Potted South Devon Crab

Mitch Tonks runs RockFish Grill & Seafood Market in Clifton, Bristol. He is an award-winning chef, restaurateur and food writer and has two other seafood restaurants in Dartmouth.

Here’s the Catch

With sustainable fishing top on the agenda, each month new flavour columnist and seafood specialist Mitch Tonks cooks up a storm with his seasonal fish of choice…

Living by the coast means that I am able to get out on the water (when there is space in my diary) and enjoy the pleasures of fishing and sailing. When the weather is just right there is nothing quite like it, sailing out from Brixham round Start Point to Dartmouth is a delight and so beautiful. Now I know that is hard to do in Bristol but being on the river is equally good and there is always plenty of activity with ferries and pleasure boats on the water. The sunshine and the water bring out a real need in me to enjoy seafood, must be memories of the Mediterranean that I want to relive, lobster a la plancha in Menorca or spider crab in Venice. In the UK we have an abundance of crab and there are none finer than those from the well managed fisheries of South Devon. So much of our crab is exported but at RockFish we have this delicious shellfish delivered up from the coast daily to have as a perfect starter for our Sunday roasts or served whole, cracked and on ice with a pot of mayo for dunking the chunks into.

I have spent many summer afternoons at the beach or the park or in the garden and freshly boiling a crab for a few minutes, then after it has cooled use the rocks on the beach or crackers to crack the crab and eat it with a pot of mayo – that’s about as fresh as it gets. It’s an amazing experience and something that we can do living on this island surrounded by some of the most amazing fish and shellfish in the world.

Crab from South Devon has a delicious flavour and being in good supply makes an economical choice as well as a fantastically tasty one. You can’t go wrong with a good crab sandwich, probably on thick, soft, white bread with lots of brown crabmeat, fresh cucumber and black pepper. Crab sarnies used to be such an institution when visiting the coast but I think they haven’t had quite the same appeal to a new, younger generation unlike the ubiquitous prawn sandwich and I wonder why. Perhaps it is to do with the decline in the high street fishmonger or a certain squeamishness when it comes to some shellfish. So for all those of you out there who don’t want to miss this fabulous British food, here’s how to prepare it plus a recipe that is often overlooked for it’s simplicity but should be back on every dinner party menu and supper club going in my opinion! Try it, let me know what you think.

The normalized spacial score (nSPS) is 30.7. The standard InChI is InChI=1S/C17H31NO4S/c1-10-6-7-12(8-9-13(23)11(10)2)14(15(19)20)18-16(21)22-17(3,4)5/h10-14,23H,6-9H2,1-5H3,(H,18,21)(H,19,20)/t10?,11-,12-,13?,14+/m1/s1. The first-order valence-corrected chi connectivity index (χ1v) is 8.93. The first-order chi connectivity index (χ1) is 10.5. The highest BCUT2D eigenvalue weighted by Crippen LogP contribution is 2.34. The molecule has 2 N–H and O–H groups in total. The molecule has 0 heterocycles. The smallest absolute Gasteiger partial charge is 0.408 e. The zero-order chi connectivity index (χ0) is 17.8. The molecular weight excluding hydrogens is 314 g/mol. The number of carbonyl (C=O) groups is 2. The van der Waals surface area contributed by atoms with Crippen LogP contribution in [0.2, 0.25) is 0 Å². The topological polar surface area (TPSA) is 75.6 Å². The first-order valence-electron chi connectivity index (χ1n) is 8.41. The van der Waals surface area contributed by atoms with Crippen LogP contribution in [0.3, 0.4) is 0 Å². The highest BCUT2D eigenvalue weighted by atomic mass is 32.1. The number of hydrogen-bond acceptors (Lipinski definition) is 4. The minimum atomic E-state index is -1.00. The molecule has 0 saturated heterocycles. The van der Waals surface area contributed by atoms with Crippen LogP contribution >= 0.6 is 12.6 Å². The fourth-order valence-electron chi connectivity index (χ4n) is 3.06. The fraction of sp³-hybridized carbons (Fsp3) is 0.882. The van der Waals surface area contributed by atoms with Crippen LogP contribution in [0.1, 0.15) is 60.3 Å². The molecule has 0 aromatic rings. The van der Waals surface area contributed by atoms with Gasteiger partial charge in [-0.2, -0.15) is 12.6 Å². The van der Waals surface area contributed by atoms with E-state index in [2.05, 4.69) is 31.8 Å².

Preparing crab

For a 2kg crab, bring a large pan of water to the boil, add a good handful of rock salt and then boil the crab for 15-18 minutes. Drain and stand the crab on its nose to cool.

When cool enough to handle, turn the crab on its back. With the back facing you, tuck your hands around the side of the shell and force the carapace away with your thumbs. This can feel awkward but a bit of brute force usually does the trick. Here you will see the feathery ‘dead man’s fingers’ sticking up at the edge of the body. They are harmless but give them a tug and discard them. With your thumb press on the stomach sac that is behind the eyes of the crab in the top shell, this should easily break away. Scrape the delicious brown meat out with a spoon, place in a bowl and mix with a fork. Pull off the claws and legs giving them all a good crack with the back of a heavy knife then cut the carapace into chunks.

Break the claws and take out the white meat from the thick end. Use the back of a heavy bladed knife to crack open the remaining claw and the pincers. Remove all the white meat and flake into a bowl. To remove the meat from the body of the crab, take a sharp knife, cut the crab body in half then in half again.

If this is not for you, our fishmonger will do all the preparation. Just text him on 07929 444767 and tell him you want a freshly boiled crab to pick up and he’ll do it for you on the day – crab to go!

Potted South Devon Crab

Serves 4
250g brown meat
150g white meat
splash of cognac
tsp ground fennel seeds
1 crumbled dried chilli
100g melted butter + 50g for pouring on top
fennel fronds
juice & zest 1⁄2 lemon

Melt the butter, stir in the crabmeat, cognac, the fennel, lemon juice, chilli and zest season and taste and then put into ramekins and pour a little melted butter over the top. Sprinkle with fennel fronds, chill well and serve with toast.

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